Tying Firing to Discrimination and Whistleblowing, Teacher Sues LA Archdiocese

The suit from a former Catholic high school teacher against the Archdiocese of L.A. also comes after objections to alleged requests that he raise some students’ grades

A 65-year-old Black former teacher at a Catholic high school is suing the Archdiocese of Los Angeles, maintaining that he was wrongfully fired because of his age, his race and his objections to alleged administration requests that he raise some students’ grades.

Bernard Labat’s Torrance Superior Court lawsuit allegations include wrongful termination, whistleblower retaliation, race and age discrimination, failure to prevent discrimination, violation of the state Labor Code and breach of contract. Labat seeks unspecified compensatory and punitive damages in the suit brought on June 17.

An archdiocese spokeswoman said the organization does not comment on personnel matters.

Labat was hired in August 2020 at St. Bernard High School in Playa del Rey and was 63 when he was fired, according to the suit. Throughout his employment at the school, he was subjected to such questions as “How old are you?” the suit alleges.

How old Labat was actually had no impact on his job and performance, but at one point the administration insinuated that his age was the reason why he did not submit grades on time because he ostensibly was not as skilled with current technology, the suit states.

The administration also told Labat often that Black students needed to be taught differently, the suit states.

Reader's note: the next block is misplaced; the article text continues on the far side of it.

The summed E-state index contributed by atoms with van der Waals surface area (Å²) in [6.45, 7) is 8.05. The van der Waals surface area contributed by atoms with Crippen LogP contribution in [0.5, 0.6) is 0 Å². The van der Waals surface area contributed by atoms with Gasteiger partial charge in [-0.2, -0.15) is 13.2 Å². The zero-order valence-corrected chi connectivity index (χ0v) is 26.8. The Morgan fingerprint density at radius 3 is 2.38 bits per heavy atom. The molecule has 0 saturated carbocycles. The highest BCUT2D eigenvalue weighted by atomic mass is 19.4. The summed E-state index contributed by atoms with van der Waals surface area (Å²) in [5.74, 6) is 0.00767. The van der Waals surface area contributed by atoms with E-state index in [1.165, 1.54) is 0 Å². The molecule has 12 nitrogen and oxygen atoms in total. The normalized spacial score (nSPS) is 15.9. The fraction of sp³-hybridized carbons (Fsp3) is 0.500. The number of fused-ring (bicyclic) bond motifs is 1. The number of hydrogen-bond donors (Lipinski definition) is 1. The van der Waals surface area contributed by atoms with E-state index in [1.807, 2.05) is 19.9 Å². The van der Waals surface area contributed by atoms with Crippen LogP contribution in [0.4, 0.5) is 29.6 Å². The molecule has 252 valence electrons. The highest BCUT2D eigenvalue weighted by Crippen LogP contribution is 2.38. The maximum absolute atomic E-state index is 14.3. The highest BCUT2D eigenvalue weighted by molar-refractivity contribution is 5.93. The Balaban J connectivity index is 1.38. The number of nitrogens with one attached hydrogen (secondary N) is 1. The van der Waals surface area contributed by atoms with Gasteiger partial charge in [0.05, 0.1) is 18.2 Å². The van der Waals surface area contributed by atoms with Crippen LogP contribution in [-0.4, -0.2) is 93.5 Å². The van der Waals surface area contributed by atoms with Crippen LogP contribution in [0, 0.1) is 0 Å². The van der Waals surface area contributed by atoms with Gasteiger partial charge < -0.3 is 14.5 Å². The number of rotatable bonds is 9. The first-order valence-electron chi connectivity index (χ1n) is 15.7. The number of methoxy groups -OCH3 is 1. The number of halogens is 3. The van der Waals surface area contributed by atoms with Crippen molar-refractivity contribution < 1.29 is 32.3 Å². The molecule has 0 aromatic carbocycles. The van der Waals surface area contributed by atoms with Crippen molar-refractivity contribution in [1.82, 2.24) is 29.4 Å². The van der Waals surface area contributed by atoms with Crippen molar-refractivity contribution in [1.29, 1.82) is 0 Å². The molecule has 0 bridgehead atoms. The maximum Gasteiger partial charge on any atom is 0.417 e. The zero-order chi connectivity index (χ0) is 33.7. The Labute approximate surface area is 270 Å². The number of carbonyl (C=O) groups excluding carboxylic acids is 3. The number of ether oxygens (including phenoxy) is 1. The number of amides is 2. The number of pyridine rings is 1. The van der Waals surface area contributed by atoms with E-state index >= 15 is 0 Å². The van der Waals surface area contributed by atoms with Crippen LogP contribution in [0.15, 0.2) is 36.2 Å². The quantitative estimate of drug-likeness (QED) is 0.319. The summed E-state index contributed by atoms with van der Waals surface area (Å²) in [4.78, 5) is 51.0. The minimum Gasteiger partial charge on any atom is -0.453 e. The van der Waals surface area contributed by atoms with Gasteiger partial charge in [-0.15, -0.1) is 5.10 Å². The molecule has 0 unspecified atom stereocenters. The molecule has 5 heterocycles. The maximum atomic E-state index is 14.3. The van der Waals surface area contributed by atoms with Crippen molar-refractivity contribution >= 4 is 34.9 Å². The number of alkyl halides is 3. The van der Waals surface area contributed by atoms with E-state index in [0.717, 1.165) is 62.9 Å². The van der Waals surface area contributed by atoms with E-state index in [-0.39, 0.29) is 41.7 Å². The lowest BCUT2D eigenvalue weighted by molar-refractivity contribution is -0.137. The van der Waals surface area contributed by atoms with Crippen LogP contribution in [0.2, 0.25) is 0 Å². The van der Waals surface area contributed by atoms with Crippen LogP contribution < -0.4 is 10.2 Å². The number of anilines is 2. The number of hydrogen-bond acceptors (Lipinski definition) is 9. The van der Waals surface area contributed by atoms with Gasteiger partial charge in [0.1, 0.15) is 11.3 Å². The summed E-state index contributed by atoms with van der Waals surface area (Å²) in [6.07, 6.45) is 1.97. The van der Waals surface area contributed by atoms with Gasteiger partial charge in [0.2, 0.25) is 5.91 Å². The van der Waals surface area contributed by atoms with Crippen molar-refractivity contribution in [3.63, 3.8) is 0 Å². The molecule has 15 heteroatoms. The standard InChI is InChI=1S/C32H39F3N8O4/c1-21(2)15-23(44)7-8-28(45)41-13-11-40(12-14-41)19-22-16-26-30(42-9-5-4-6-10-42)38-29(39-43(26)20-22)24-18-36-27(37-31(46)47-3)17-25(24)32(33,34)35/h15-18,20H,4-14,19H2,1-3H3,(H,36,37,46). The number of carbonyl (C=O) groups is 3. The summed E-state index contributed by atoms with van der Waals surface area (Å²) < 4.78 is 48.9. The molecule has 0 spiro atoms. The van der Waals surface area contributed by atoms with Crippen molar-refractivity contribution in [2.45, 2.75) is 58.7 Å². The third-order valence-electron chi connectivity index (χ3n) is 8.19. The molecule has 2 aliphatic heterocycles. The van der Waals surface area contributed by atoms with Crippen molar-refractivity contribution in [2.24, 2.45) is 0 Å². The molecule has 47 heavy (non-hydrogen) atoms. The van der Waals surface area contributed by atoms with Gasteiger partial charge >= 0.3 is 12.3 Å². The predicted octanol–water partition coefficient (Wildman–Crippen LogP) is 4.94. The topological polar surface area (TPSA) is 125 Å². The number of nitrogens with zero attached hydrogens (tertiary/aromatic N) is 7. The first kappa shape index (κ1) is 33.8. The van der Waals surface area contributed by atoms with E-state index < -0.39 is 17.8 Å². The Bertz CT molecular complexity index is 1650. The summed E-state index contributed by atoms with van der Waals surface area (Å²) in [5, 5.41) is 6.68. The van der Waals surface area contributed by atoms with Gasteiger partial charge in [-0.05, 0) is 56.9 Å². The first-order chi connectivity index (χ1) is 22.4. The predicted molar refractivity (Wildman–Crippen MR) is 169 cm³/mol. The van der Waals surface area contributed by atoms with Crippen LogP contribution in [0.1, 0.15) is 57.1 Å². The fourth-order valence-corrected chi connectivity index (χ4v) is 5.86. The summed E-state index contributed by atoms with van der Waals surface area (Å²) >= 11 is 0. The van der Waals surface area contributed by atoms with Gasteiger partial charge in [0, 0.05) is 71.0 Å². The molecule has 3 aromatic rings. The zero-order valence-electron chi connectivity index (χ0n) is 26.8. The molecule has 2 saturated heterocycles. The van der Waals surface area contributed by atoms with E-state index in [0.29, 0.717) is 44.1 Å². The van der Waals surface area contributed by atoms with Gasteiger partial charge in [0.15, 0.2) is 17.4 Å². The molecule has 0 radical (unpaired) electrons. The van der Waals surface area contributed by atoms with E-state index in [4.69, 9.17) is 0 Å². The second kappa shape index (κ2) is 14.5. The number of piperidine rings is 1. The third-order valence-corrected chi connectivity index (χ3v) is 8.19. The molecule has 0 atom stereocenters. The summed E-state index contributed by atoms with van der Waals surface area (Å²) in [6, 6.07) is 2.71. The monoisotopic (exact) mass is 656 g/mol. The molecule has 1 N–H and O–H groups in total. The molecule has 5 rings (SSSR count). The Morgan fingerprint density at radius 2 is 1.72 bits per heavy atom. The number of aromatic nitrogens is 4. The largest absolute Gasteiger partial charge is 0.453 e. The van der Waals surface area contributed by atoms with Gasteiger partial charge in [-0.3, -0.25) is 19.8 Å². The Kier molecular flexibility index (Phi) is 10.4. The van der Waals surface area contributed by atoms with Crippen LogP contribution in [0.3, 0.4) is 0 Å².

“Plaintiff was shocked and appalled that defendants would make such racially charged comments” and believed the administration “had a disdain for people of color,” according to the suit.

In contrast to his white co-workers, Labat also was reprimanded for minor issues and given fewer chances to improve his performance before discipline was imposed, the suit further alleges.

Labat was not allowed to take a leave after his mother-in-law died in October 2020, but a co-worker who is not Black was permitted to take time off that same month for a death in the family, the suit states. Labat believed in holding all of his students equally accountable for the completion of their work and grades; he gave several students Ds and Fs in October 2020 progress reports, the suit states.

“Defendants told plaintiff that he had to change students’ grades as it was unacceptable for them to receive such low grades,” the suit states, noting that its athletic department was nationally ranked. Labat, who claims he was “taken aback” when he was instructed to change grades and to grade students leniently, believed that the instruction was unlawful and did not comply, the suit states.

Labat alleges the school administration “did in fact change final grades” after he submitted his final grading, but asked him to sign off on the allegedly revised marks because they “needed a paper trail to show that plaintiff made a mistake and was the one changing them,” according to the suit.

Labat, who believed that the request was illegal and refused, was fired a week before Christmas in 2020, the suit states. Labat believes his whistleblowing over his grade change concerns contributed to the administration’s decision to strip him of his job. He also alleges the administration ignored his complaint of sexual harassment by the mother of a student who allegedly asked him to send her a video of himself.

Labat believes that the administration “wanted to rid themselves of someone making complaints of harassment,” the suit states.

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